Local area

March 2012Feb 2012Oct 2012SunriseWaterfallAug 2012

There is plenty to do and see locally.  The following gives just a taste of what is on offer:


Bron y Llys is set in some of the best walking country in Britain.  The long distance footpath, Glyndwr’s Way, is just 300 metres from the property. There are numerous excellent walks from the house, including to the source of the River Severn and the summit of Plynlymon, the third highest mountain in Wales.  The higher mountains of Snowdonia, including Cadair Idris, and the coast path are both within easy reach by car.  We have OS maps and favourite walks we can share with you.


You can cycle from the train station in Machynlleth to Bron y Llys in an hour and the Sustrans National Cycle Route 8 passes Bron Y Llys. It is a seriously mountainous stretch of the cycle route but there are plenty of other more gentle rides all around.There are a number of excellent mountain biking trails close by, with waymarked routes of varying lengths and difficulty, including the Raw Dyfi Enduro, a 15 km round trip with the longest descent in Wales.



A pretty little market town, with timbered buildings, cafes, an excellent bookshop, antique shops and an art gallery.  There are peaceful walks along the Severn from the centre of town.


Just within the Snowdonia National Park, Machynlleth was the seat of Owain Glyndwr’s Welsh Parliament in 1404 and is known as the ancient capital of Wales. There are cafes, antiques and craft shops and a thriving weekly market which has been held for over 700 years. The Museum of Modern Art holds regular exhibitions and the adjoining Tabernacle, a restored chapel, is a performing arts centre. Each year in May there is a superb Comedy Festival (the Guardian commends its “top quality line up that’s beyond many of its rivals”). In late August the Machynlleth Festival takes place: a week of splendid music making by eminent performers.

The Centre for Alternative Technology

This pioneering centre has been championing sustainability and innovative approaches to the challenges of climate change long before “green” was fashionable.  You reach it via a funicular railway and, with over 7 acres of displays, gardens and hands-on indoor and outdoor activities, it is a great day out for all ages.


Llyn Clywedog

A very natural looking tranquil reservoir which snakes through the hills with wonderful panoramic views.  There is a scenic drive around the lake and you can visit the 72 metre high dam, the tallest “mass concrete” dam in Britain.  There excellent walks around the reservoir, including out along the promontory into the middle of the lake.  The lake is some 6 miles long and is open to all types of non powered watercraft from canoes and sailboards to dinghies, cruisers and keelboats.  Llyn Clywedog Sailing Club is open from March to October and hires out a variety of dinghies.   Staylittle Outdoor Centre is just 3 miles from Bron y Llys and offers a range of 2-day RYA registered courses throughout the season for sailing and powerboat qualifications. You can also buy day permits to fish for trout in the lake.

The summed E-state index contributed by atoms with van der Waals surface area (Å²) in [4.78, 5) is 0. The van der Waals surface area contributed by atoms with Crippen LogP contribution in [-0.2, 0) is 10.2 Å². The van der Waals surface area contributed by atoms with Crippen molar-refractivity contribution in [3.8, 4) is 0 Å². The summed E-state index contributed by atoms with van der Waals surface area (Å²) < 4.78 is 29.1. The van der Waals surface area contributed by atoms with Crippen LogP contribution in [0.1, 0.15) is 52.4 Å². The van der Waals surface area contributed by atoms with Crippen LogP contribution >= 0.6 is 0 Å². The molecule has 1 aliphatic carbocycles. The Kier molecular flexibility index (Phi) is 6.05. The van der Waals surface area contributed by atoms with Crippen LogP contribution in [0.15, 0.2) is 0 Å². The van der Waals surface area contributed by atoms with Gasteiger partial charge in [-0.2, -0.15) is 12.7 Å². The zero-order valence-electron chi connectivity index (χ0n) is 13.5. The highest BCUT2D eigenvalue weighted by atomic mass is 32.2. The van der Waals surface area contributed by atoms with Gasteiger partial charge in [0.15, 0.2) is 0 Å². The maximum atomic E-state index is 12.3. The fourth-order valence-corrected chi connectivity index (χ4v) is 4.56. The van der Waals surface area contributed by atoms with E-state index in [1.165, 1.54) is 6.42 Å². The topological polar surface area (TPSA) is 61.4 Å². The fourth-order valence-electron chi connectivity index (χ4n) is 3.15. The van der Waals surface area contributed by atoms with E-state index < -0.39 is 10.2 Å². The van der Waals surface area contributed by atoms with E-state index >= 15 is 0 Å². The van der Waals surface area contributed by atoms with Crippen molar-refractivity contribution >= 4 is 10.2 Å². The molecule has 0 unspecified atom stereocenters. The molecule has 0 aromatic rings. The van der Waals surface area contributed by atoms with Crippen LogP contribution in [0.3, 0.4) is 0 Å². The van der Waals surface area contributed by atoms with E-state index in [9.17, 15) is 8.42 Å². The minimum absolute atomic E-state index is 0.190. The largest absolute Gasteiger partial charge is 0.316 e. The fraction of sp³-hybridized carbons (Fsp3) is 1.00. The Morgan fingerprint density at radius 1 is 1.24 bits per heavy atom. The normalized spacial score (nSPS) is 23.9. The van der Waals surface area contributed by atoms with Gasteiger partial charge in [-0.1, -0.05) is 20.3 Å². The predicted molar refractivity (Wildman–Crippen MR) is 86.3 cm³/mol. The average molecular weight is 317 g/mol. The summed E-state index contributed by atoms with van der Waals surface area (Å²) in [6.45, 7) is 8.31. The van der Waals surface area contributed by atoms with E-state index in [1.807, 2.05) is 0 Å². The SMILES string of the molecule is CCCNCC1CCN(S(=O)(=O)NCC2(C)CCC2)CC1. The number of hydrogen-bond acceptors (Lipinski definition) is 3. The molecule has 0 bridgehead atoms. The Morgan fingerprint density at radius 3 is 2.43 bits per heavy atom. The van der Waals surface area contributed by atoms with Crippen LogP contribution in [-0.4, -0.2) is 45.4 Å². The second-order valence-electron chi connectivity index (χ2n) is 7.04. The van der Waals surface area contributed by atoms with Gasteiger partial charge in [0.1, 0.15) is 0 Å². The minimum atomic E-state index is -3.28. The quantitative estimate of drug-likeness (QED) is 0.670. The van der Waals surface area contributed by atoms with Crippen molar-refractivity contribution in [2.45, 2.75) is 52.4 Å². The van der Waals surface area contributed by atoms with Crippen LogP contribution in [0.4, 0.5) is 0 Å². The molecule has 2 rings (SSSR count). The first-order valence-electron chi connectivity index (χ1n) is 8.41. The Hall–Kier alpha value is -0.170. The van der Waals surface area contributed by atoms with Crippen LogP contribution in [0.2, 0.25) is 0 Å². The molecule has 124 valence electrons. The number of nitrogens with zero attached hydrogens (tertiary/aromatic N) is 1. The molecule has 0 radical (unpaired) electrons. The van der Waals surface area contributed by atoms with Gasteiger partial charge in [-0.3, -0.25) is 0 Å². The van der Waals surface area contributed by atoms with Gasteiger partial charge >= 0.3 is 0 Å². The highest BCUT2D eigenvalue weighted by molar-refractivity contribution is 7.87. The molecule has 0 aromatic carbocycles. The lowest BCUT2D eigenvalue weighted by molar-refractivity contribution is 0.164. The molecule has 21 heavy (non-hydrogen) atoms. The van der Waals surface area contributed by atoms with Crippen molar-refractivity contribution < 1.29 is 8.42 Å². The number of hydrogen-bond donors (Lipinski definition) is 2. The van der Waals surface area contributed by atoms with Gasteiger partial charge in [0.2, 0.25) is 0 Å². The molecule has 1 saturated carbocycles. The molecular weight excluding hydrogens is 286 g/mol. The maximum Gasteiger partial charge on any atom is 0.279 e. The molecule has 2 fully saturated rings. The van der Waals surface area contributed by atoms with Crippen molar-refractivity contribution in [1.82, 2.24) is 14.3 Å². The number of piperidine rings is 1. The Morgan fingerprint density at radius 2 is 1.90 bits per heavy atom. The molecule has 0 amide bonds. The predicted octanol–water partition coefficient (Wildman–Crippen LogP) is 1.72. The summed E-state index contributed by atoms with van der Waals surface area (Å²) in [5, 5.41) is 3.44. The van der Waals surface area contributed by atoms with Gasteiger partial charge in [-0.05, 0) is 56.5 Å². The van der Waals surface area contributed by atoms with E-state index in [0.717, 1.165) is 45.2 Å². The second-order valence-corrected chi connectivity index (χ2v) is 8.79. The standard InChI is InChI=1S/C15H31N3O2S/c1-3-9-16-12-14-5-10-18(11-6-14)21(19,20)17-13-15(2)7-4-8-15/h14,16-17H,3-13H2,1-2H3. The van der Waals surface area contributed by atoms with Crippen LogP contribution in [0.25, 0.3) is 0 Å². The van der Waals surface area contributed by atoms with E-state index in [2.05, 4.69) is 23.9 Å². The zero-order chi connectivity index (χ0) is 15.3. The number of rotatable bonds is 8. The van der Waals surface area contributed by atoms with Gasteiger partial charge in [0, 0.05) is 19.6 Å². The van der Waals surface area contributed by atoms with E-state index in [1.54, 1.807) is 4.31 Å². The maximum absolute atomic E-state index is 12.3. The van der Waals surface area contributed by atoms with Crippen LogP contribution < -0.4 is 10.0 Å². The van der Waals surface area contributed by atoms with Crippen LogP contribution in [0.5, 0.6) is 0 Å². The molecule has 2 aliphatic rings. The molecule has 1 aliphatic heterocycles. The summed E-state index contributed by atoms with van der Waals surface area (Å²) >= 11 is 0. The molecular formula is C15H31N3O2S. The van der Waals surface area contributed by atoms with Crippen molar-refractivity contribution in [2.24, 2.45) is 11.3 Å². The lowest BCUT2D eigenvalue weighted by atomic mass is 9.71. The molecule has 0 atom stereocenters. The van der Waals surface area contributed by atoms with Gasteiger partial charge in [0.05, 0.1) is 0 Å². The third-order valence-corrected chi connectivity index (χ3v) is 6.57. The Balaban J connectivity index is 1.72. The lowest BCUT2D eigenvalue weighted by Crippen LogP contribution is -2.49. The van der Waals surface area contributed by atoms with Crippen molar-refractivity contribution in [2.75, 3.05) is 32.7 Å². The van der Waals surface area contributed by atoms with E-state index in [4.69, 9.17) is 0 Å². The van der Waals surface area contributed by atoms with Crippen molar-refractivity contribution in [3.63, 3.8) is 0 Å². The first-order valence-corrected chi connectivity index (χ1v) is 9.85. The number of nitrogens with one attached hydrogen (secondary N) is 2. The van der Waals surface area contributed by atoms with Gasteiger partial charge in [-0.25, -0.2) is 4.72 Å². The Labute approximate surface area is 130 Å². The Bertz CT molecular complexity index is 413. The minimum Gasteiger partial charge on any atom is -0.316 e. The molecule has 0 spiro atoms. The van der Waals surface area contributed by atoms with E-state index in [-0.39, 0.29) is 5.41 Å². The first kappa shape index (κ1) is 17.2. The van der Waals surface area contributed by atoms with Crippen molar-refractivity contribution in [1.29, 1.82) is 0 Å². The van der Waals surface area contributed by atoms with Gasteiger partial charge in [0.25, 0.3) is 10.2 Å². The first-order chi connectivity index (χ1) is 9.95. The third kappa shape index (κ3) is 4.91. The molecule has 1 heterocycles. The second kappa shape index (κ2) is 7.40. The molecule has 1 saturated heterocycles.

Hafren Forest

Just 3 miles from Bron y Llys and covering 40 square kilometres, Hafren Forest is an ideal place for picnics, biking, horse riding and walking.  You can follow the Severn Way and the Wye Valley walk through the forest.  There are also numerous paths and broadwalks by waterfalls, cascades and tumbling streams, including the wonderfully named Break Its Neck Trail!

Aberdyfi (Aberdovey)

A lovely old fashioned seaside village, with an award winning long sandy beach and lots of interesting little shops and cafes.  It offers a range of watersports, including sailing and sandboarding, and has an 18 hole championship golf course.  In summer there are regattas, art exhibitions and the annual Dovey festival.

Talyllyn Railway

A narrow gauge steam railway and the inspiration behind Rev Awdry’s Thomas the Tank Engine books.  You can take the steam train up into the foothills of Snowdonia and stop off along the way to see spectacular waterfalls or to walk into the mountains.



A university town surrounded by hills with two beaches, a pier and a ruined castle.  The promenade is a great place to view the spectacular starling murmuration at sunset in winter. Aberystwyth also has a camera obscura reached by the longest cliff railway in Britain. From Aberystwyth, you can ride on the Vale of Rheidol narrow gauge steam railway to the dramatic Devil’s Bridge gorge and waterfalls. The nearby seaside resort of Borth has a sandy beach, rock pools and Ynyslas Nature Reserve, with its vast sand dunes reaching out into the Dyfi Estuary.  There are rare orchids, nesting birds and the remains of a prehistoric forest.